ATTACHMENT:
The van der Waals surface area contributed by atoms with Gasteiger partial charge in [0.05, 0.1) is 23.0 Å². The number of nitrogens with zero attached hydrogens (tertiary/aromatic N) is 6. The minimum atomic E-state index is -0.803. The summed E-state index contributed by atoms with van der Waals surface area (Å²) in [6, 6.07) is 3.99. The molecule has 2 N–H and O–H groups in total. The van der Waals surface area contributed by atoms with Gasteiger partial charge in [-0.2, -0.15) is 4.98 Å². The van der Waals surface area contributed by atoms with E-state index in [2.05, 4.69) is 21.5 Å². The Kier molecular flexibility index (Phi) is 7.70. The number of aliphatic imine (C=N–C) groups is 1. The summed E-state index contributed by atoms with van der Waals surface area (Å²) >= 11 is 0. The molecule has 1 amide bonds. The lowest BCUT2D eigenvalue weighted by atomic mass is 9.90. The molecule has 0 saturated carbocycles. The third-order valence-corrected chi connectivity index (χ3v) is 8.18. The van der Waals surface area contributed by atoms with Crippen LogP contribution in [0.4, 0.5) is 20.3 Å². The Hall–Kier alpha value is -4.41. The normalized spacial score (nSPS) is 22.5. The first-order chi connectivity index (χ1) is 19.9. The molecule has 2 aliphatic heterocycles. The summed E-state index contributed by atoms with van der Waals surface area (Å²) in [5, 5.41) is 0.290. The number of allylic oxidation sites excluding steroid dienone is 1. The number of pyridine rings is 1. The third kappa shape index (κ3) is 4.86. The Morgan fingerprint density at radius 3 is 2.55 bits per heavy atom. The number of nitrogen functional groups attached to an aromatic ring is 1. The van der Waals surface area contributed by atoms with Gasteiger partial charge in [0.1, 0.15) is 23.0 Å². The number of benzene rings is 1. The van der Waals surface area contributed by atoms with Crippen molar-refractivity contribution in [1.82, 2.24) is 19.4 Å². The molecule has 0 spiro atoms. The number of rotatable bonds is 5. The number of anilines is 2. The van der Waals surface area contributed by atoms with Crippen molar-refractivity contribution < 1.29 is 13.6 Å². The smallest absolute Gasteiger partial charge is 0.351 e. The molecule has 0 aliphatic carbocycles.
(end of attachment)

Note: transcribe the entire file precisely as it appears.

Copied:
The van der Waals surface area contributed by atoms with Gasteiger partial charge in [0.05, 0.1) is 23.0 Å². The number of nitrogens with zero attached hydrogens (tertiary/aromatic N) is 6. The minimum atomic E-state index is -0.803. The summed E-state index contributed by atoms with van der Waals surface area (Å²) in [6, 6.07) is 3.99. The molecule has 2 N–H and O–H groups in total. The van der Waals surface area contributed by atoms with Gasteiger partial charge in [-0.2, -0.15) is 4.98 Å². The van der Waals surface area contributed by atoms with E-state index in [2.05, 4.69) is 21.5 Å². The Kier molecular flexibility index (Phi) is 7.70. The number of aliphatic imine (C=N–C) groups is 1. The summed E-state index contributed by atoms with van der Waals surface area (Å²) >= 11 is 0. The molecule has 1 amide bonds. The lowest BCUT2D eigenvalue weighted by atomic mass is 9.90. The molecule has 0 saturated carbocycles. The third-order valence-corrected chi connectivity index (χ3v) is 8.18. The van der Waals surface area contributed by atoms with Crippen LogP contribution in [0.4, 0.5) is 20.3 Å². The Hall–Kier alpha value is -4.41. The normalized spacial score (nSPS) is 22.5. The first-order chi connectivity index (χ1) is 19.9. The molecule has 2 aliphatic heterocycles. The summed E-state index contributed by atoms with van der Waals surface area (Å²) in [5, 5.41) is 0.290. The number of allylic oxidation sites excluding steroid dienone is 1. The number of pyridine rings is 1. The third kappa shape index (κ3) is 4.86. The Morgan fingerprint density at radius 3 is 2.55 bits per heavy atom. The number of nitrogen functional groups attached to an aromatic ring is 1. The van der Waals surface area contributed by atoms with Gasteiger partial charge in [0.1, 0.15) is 23.0 Å². The number of benzene rings is 1. The van der Waals surface area contributed by atoms with Crippen molar-refractivity contribution in [1.82, 2.24) is 19.4 Å². The molecule has 0 spiro atoms. The number of rotatable bonds is 5. The number of anilines is 2. The van der Waals surface area contributed by atoms with Crippen molar-refractivity contribution < 1.29 is 13.6 Å². The smallest absolute Gasteiger partial charge is 0.351 e. The molecule has 0 aliphatic carbocycles.